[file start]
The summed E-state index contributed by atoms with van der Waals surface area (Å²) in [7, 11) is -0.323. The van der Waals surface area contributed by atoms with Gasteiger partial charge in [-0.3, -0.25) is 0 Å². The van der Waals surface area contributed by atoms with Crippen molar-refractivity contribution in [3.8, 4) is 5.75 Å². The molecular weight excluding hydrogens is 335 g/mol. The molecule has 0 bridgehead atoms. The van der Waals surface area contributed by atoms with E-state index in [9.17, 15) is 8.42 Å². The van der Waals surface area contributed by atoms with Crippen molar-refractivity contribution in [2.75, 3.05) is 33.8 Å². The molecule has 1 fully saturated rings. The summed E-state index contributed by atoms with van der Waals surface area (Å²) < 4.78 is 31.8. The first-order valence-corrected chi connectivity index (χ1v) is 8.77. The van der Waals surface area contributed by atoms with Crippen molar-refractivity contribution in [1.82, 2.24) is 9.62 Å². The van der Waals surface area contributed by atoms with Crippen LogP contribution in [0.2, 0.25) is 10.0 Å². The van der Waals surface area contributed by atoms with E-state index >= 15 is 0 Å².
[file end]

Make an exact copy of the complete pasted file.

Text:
The summed E-state index contributed by atoms with van der Waals surface area (Å²) in [7, 11) is -0.323. The van der Waals surface area contributed by atoms with Gasteiger partial charge in [-0.3, -0.25) is 0 Å². The van der Waals surface area contributed by atoms with Crippen molar-refractivity contribution in [3.8, 4) is 5.75 Å². The molecular weight excluding hydrogens is 335 g/mol. The molecule has 0 bridgehead atoms. The van der Waals surface area contributed by atoms with E-state index in [9.17, 15) is 8.42 Å². The van der Waals surface area contributed by atoms with Crippen molar-refractivity contribution in [2.75, 3.05) is 33.8 Å². The molecule has 1 fully saturated rings. The summed E-state index contributed by atoms with van der Waals surface area (Å²) < 4.78 is 31.8. The first-order valence-corrected chi connectivity index (χ1v) is 8.77. The van der Waals surface area contributed by atoms with Crippen molar-refractivity contribution in [1.82, 2.24) is 9.62 Å². The van der Waals surface area contributed by atoms with Crippen LogP contribution in [0.2, 0.25) is 10.0 Å². The van der Waals surface area contributed by atoms with E-state index >= 15 is 0 Å².